We can't complain about the rain since there has been no rain here for weeks. They really needed the 15 hours of downpour!

Thursday, May 10, 2012

Crossing the Finish Line!

Trillium crew at the Rally dinner before the Start:
Tom F., Tom B. Sherry, Dennis & Ron
We set sail from Nanny Cay, Tortola, BVI on Thursday, May 3, 2012. The Start of the Atlantic Cup Rally to Bermuda was at noon and there was very little wind. In fact, the wind was so light that it took two hours to go two miles with a asymmetrical spinnaker up! Even the two catamarans in the Rally couldn't get enough speed to move!
Putting up the gennaker just before the Start 

After two hours at the helm, I asked the Captain if we could drop the gennaker and put on the Iron Genny (i.e. motor). There is a penalty for the time motoring, but we were going to be a day getting out of Sir Francis Drake Channel! A couple of the boats turned on their engines as soon as they crossed the Start line. Since we had nearly 900 miles to go, who cares if we motor a few hours to get outside of the islands!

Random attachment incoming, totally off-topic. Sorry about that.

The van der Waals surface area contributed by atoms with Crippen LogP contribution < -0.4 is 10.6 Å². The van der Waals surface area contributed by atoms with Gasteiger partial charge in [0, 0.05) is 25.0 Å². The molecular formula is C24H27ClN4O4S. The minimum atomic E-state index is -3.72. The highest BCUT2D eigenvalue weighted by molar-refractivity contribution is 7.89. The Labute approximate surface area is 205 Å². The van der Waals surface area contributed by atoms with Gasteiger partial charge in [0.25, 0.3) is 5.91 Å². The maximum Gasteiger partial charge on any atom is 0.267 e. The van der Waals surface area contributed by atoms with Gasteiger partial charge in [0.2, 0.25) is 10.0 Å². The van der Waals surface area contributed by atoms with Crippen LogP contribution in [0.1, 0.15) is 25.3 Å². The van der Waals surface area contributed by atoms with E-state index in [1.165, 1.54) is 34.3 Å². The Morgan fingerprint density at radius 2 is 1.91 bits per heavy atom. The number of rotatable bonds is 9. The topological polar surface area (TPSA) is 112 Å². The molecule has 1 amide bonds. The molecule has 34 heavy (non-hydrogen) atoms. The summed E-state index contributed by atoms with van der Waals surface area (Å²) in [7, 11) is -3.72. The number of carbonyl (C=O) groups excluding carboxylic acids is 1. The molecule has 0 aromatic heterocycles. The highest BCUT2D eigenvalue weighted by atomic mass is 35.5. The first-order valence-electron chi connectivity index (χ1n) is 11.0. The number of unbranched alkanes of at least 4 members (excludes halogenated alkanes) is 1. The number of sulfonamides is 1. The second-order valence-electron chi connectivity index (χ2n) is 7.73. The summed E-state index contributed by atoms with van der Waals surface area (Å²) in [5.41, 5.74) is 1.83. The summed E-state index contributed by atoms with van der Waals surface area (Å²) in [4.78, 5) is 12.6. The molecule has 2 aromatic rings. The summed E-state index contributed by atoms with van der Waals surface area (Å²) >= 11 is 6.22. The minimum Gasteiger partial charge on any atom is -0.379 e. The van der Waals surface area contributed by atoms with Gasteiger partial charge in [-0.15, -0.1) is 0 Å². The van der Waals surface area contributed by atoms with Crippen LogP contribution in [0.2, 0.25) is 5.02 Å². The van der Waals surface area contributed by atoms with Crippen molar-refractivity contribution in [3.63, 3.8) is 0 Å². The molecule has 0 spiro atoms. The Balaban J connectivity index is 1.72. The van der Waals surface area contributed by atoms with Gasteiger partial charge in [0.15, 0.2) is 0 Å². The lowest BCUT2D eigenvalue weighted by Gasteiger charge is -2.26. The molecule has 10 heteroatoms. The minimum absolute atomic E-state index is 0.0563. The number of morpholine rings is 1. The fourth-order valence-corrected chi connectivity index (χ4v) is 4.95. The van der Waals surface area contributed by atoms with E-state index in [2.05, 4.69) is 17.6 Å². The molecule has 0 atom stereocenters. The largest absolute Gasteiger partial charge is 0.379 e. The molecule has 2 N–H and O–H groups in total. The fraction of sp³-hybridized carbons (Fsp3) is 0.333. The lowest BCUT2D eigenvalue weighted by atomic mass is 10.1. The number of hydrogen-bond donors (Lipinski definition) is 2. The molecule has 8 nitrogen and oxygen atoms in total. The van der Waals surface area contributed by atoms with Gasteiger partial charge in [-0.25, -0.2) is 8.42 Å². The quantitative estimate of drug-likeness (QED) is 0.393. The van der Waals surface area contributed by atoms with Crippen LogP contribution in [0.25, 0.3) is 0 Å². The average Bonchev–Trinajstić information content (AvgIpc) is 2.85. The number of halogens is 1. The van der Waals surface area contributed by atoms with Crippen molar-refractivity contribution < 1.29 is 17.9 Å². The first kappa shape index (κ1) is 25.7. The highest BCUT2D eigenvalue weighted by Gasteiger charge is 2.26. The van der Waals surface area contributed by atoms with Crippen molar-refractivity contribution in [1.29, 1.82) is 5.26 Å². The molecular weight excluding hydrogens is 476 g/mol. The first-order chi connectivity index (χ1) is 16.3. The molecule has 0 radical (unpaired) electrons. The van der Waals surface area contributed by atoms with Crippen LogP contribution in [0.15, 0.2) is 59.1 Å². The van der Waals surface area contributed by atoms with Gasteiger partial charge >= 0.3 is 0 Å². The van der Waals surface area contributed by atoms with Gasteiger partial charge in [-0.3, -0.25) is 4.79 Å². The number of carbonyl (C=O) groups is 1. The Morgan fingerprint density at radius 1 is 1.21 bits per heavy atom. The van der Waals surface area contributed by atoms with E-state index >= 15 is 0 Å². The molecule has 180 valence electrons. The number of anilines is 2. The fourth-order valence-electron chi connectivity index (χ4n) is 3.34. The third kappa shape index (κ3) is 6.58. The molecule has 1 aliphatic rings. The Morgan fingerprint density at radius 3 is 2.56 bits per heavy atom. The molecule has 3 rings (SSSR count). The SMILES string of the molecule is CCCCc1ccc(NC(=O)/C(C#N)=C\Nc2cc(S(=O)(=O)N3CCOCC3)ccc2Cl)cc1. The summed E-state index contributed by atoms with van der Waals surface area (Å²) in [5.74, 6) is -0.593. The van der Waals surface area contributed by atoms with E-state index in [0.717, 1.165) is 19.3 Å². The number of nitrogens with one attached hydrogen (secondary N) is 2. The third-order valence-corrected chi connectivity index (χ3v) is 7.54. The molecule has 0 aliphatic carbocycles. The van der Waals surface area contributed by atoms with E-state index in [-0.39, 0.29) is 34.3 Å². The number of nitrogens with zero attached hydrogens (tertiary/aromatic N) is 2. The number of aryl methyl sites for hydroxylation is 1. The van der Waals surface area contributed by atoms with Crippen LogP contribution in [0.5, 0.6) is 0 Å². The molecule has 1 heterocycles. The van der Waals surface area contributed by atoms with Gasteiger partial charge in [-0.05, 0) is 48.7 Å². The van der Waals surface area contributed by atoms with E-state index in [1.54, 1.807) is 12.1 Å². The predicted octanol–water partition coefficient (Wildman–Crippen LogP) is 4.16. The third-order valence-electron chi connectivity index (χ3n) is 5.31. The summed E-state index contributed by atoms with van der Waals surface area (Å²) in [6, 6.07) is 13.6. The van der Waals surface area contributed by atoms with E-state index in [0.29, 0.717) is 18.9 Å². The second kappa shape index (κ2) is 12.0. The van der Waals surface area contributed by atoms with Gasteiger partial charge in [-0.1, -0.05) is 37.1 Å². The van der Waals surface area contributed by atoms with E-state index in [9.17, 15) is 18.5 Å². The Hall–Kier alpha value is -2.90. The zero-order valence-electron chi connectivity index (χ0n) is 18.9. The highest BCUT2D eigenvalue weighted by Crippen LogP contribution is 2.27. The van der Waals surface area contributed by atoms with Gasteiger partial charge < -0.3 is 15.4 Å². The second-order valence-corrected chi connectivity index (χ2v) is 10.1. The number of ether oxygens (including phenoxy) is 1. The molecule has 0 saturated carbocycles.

Trillium at the Start
              There were only nine boats in the Rally this year. The ARC Europe fleet was to leave the dock two days after the Atlantic Cup Rally. The boats ranged in size from a Discovery 55 to a Hallberg-Rassy 39. Since we have never done any racing, we don't really understand the handicapping system. We did know that we should sail and not motor everywhere possible as there is a penalty for hours motored. In the end, we came in with the least number of hours: 34 hours and 37 minutes. That should help us in the final calculations.

Ron with the first catch: Tuna
We have a great crew. Ron was constantly finding things to fix. Tom F. has great sailing skills and even dove under the boat to free the three fishing lines we managed to wrap around our prop! Tom B. kept us entertained with toys: many gadgets and he even flew a kite off the stern.